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The Justice Department and the FBI have joined the VA Inspector General to investigate allegations of obstruction of justice at dozens of veterans hospitals across the country, according to a long-awaited report released Tuesday.

The report by the Department of Veterans Affairs Office of Inspector General said 93 VA health care sites across the country are being investigated in connection with falsifying scheduling records to hide delays in veterans' health care and "attempting to obstruct OIG (Office of Inspector General) and other investigative efforts." The Justice Department and FBI are involved in the probe, the report said.

"These investigations confirmed wait time manipulations were prevalent throughout" the VA health system, the report said.

The document cited a "breakdown of the ethics system" within the VA health care program.

"The report cannot capture the personal disappointment, frustration and loss of faith of individual veterans and their family members with a health care system that often could not respond to their mental and physical needs in a timely matter," the report said.

Read Full Report:VA Review of Phoenix Heatlh Care System

The VA system of 150 hospitals and 820 clinics serves about 6 million veterans each year.

The Inspector General report focused largely on problems at the VA hospital in Phoenix, the epicenter of the scandal. Reports of deaths among veterans awaiting care first surfaced there, but investigators said they have not found conclusive evidence linking the deaths to delayed care.

Investigators found thousands of veterans in Phoenix hospital who were not being seen by doctors and whose names were kept on secret lists to hide them from official records that might reflect scheduling delays. The VA has since worked to contact nearly all veterans whose care was delayed to either get them to a VA physician or pay for their care by private doctors.

Investigators said hospital executives and senior clinical staff were aware that false scheduling practices were being used.

Investigators learned that dozens of Phoenix VA scheduling staffers penciled into records the wrong dates or "fixed" other appointment data to mask delays in care. Some workers said they were instructed to do so by superiors.

Sharon Helman, the hospital director who has been placed on administrative leave with two other senior colleagues, instituted a program during 2013 billed as an effort to improve access for veterans, In fact, it was misleading and filled with inaccurate or unsupported data, the report said.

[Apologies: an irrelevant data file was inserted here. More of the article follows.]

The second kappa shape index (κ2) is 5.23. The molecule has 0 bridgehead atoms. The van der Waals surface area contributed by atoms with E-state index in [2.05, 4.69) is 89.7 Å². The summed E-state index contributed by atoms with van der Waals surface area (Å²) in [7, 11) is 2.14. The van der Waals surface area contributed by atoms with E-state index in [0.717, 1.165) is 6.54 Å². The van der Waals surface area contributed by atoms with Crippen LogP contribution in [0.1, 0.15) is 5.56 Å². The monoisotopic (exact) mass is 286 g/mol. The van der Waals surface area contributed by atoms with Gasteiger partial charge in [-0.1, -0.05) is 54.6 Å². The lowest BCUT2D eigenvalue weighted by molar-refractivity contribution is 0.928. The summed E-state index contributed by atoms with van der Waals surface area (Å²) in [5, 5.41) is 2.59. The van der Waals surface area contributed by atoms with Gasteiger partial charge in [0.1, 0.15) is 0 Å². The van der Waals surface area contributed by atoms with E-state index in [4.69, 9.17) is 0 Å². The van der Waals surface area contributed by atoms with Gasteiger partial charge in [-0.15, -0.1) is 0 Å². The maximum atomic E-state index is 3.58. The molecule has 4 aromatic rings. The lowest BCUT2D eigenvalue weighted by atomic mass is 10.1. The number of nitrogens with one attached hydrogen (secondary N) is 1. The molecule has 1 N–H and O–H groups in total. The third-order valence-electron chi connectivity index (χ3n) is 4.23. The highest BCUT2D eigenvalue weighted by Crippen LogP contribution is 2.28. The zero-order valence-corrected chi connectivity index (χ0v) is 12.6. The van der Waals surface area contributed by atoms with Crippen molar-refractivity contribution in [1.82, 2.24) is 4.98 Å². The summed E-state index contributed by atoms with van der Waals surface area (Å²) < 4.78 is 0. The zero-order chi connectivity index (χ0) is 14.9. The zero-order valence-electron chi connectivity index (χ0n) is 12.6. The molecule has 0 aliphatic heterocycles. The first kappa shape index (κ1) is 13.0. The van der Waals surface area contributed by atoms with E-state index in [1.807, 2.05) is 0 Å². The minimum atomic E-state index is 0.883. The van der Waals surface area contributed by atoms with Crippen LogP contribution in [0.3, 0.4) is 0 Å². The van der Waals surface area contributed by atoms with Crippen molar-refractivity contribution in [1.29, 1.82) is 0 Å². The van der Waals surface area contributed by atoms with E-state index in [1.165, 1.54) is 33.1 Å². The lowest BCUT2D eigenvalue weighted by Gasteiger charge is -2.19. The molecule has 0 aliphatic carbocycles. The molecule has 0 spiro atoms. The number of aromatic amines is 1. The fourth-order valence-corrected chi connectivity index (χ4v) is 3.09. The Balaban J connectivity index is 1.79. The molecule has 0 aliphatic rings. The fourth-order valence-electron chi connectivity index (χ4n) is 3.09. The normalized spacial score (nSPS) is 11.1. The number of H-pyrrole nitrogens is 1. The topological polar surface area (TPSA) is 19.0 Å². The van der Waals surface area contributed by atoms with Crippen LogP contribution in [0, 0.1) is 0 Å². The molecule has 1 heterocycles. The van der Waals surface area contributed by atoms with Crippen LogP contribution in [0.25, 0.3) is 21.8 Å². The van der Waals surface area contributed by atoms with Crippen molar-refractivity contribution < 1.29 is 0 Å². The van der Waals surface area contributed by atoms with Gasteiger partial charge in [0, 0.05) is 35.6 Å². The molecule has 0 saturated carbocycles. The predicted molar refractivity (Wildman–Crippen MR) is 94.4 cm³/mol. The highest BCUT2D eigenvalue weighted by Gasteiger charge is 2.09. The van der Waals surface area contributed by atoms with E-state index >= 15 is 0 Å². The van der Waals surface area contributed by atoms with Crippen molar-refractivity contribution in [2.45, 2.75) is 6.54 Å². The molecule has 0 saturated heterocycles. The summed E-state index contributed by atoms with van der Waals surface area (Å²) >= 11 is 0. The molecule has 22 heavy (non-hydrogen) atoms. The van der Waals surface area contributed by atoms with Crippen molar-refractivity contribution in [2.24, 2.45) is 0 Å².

The anticipated release of the findings prompted VA officials to prepare a full-court public relations response ahead of time. Selected media were granted interviews with top VA officials days in advance. President Obama delivered a speech before the American Legion Tuesday in Charlotte heralding steps to correct failings.

Talking points and a press release emphasized apologizing for what went wrong but also highlighting the investigation's finding that none of the dozens of deaths of veterans waiting for care at the Phoenix VA hospital could be linked conclusively to the delays.

Dr. Sam Foote, a crucial whistle-blower in the scandal who worked at the Phoenix VA hospital and is now retired, said Tuesday that up to 63 veterans died while awaiting care at the hospital.

RELATED: Obama touts improvements for veterans

The scandal caught fire in April when Rep. Jeff Miller, R-Fla., chairman of the House Veterans Affairs Committee, disclosed during a hearing on problems at the Phoenix facility that "it appears there could be as many as 40 veterans whose deaths could be related to delays of care."

Miller issued a statement in reaction to Obama's speech Tuesday, saying that so far no one has been fired in the scandal. "What we need from the president right now is more follow-through and less flash when it comes to helping veterans," Miller said.

Allegations emerged of veterans kept waiting months to see a doctor, their names kept off official waiting lists and tabulated in secret; and of appointment data being altered to make health care performance results look better.

As the VA's Inspector General launched an investigation, later joined by investigators from the Justice Department, whistle-blowers at VA hospitals and clinics across the country came forward to describe similar patterns.

A preliminary report issued in May concluded that the problems of delayed care and manipulated records were systemic. Then-VA Secretary Eric Shinseki resigned May 30 and his chosen replacement, Robert McDonald, was confirmed by the Senate in July.

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